Can you elaborate on the point about intellectual property?
If you're publishing something in a public forum without written consent, that's problematic. I want the photos to represent the standards of the restaurant. If I post a fuzzy picture from Schwa, for example, I don't think it would be right to spread that.
These are the same people who love to sue people for leaving less than stellar feedback on public forums. Now RJ Cooper outed himself not only as a douche, but it's also clear that he doesn't even understand what intellectual property is. Way to go, RJ!
When principles and your own selfish interests collide, few people stand by the former. Which is why the people arguing in favor of copyright are the ones who stand to gain from it. All the hogwash by maximalists about how strengthening copyright would somehow benefit society is akin to billionaires preaching the benefits of a trickle down economy. It's refreshing that Twain at least doesn't pretend his stance would be based on anything other than a sense of entitlement.
Re: an actual editor on how book prices are decided
"I look at the price of other books for the same consumer and price my book the same because that's what the consumer has shown he's willing to pay."
Right, but that's an incomplete equation and it's a very volatile assumption. There are a multitude of reasons why consumers are willing to pay a certain price, and none of them have anything to do with the fixed costs of producing the product, which was the point of the article. You are right that the price of similar books play a role in the perceived value of a book, so it's an obvious starting point in setting the price, but it's also not the only factor.
Consumers are aware of the marginal costs of digital copies so that lowers the perceived value of an e-book. Also, DRM lowers the perceived value of an e-book, so one book may sell better at the same price as another simply because one may be DRM-free and the other isn't.
The reason looking at the price of competing products kind of works is that someone else already did the work for you of figuring out what the market will bear, but it's still a shortcut and it may or may not work to copy that. Then there's the whole issue of monopolies and price fixing in the publishing industry which makes it very hard to gauge the perceived value consumers are putting on a product, so you run the risk that there's such a large disparity between price and perceived value that eventually a large number of consumers not only look to piracy as an alternative but feel justified in doing so. That's a trend you need to factor in when pricing an e-book. If you just keep the prices high because everybody else does you're undermining consumer trust and in the long term you're shooting yourself in the foot.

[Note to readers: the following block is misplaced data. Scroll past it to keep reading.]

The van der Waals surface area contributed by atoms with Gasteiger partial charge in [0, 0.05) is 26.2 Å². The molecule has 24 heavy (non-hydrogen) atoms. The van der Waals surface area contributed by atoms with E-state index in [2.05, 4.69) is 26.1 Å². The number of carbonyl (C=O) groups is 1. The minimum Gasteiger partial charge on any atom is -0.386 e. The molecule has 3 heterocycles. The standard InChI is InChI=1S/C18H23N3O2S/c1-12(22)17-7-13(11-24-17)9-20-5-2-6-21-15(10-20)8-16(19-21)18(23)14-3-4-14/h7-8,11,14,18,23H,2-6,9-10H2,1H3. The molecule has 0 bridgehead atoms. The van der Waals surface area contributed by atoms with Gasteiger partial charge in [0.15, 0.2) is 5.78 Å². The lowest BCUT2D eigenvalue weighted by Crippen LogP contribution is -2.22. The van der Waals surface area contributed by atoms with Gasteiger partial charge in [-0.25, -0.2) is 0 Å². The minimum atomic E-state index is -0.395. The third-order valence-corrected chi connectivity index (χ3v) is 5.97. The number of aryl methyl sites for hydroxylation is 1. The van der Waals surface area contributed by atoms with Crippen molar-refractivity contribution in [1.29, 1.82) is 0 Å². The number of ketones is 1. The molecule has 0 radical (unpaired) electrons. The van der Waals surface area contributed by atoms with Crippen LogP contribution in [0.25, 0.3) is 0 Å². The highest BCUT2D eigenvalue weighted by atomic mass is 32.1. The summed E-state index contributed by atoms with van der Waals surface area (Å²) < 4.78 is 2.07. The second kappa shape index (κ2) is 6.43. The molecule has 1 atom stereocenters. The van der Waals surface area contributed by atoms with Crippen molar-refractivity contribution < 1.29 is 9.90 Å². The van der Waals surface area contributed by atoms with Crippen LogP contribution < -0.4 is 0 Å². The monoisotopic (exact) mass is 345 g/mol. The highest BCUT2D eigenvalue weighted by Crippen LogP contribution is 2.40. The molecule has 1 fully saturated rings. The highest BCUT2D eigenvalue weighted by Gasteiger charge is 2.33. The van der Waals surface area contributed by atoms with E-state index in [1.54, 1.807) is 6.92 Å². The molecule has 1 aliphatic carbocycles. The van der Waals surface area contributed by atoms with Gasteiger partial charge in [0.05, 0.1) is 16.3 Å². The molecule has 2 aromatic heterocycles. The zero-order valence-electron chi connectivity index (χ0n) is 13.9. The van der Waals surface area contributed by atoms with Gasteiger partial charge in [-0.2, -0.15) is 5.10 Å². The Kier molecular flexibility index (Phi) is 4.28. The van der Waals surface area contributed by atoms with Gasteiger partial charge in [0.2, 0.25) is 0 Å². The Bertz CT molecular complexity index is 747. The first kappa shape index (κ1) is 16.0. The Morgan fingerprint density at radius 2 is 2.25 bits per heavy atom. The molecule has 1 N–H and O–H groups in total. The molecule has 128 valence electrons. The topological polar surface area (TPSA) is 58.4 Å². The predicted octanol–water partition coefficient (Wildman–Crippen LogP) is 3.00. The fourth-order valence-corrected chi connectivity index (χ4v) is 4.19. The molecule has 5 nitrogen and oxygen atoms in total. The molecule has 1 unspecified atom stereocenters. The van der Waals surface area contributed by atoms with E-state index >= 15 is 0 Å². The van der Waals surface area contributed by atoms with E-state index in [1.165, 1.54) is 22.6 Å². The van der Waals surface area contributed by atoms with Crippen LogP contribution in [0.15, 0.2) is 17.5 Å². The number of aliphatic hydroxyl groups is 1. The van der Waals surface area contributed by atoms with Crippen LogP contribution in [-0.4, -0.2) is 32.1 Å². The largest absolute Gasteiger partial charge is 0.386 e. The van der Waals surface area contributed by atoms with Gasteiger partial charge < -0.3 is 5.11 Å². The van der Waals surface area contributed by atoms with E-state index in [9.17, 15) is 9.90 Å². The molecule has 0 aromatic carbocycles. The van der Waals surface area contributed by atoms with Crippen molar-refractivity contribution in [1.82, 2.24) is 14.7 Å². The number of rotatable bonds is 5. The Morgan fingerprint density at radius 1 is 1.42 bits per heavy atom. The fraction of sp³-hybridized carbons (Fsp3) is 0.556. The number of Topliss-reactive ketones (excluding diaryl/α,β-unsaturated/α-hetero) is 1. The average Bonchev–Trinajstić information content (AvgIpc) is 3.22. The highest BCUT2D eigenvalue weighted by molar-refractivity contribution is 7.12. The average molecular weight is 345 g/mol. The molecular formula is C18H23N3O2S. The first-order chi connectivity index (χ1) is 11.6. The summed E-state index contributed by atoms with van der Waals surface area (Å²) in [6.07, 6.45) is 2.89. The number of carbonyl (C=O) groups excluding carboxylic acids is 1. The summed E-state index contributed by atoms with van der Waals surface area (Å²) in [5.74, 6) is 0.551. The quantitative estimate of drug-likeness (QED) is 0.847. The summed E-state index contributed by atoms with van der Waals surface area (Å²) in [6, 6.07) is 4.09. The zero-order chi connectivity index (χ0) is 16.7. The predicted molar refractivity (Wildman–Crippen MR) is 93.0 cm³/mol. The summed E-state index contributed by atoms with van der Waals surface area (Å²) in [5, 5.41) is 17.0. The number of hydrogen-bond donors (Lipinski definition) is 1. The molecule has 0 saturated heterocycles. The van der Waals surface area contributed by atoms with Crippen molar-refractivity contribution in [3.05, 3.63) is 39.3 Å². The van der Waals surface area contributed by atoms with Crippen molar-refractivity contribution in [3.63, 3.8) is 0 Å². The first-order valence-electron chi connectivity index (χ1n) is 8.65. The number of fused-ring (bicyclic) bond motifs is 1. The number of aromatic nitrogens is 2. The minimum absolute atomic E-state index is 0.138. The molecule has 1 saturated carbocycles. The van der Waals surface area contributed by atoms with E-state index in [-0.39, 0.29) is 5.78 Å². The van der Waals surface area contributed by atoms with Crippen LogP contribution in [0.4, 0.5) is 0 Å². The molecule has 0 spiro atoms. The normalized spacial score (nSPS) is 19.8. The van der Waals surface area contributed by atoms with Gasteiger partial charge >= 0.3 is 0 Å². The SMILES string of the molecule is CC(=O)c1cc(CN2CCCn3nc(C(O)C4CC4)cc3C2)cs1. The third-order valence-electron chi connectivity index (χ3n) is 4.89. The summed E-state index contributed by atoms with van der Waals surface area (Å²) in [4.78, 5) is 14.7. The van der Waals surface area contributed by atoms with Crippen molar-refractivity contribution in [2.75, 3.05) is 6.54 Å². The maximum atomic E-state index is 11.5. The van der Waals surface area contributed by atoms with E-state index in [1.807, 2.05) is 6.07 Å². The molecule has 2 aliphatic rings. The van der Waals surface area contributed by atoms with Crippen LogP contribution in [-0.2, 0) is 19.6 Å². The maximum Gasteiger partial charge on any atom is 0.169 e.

The point that you're missing so spectacularly is that "borrowing" samples from each other is part of their culture, so they should be in favor of strengthening fair use to allow for these things. So they can speak out against current copyright laws as they relate to fair use without having to call for abolishing all copyright.
A consumer boycott large enough to make a dent is unrealistic and would just be used as extra fuel in the debate of why they need new legislation ("See, sales are down dramatically, PIRACY!")
What needs to happen in the music industry is a boycott by the artists. If the popular artists refuse to sign deals with the major labels and sell directly to the consumers (or use a co-op label) then the tides are really turning. I think this is just a matter of time, too. SOPA became so toxic that no politician wants to be associated with it. Artists, too, should be distancing themselves from the industry.
In the film industry it is slightly more complicated and it will take longer to bypass the gatekeepers, but I believe it is possible.
I also like his objection to touring: Aretha Franklin shouldn't have to drag her 78 years old butt on stage. Well yeah, he's right. Just like everybody else has retired by that age. It's called planning ahead and managing your finances. The sense of entitlement these guys display is just mind-boggling and, frankly, insulting to anybody working normal jobs.
Naw, they complained to the pirate party via email. Well, they didn't accuse them of anything really, just "expressed concern". Maybe they thought this way the story makes the news and therefore the message reaches the intended audience :)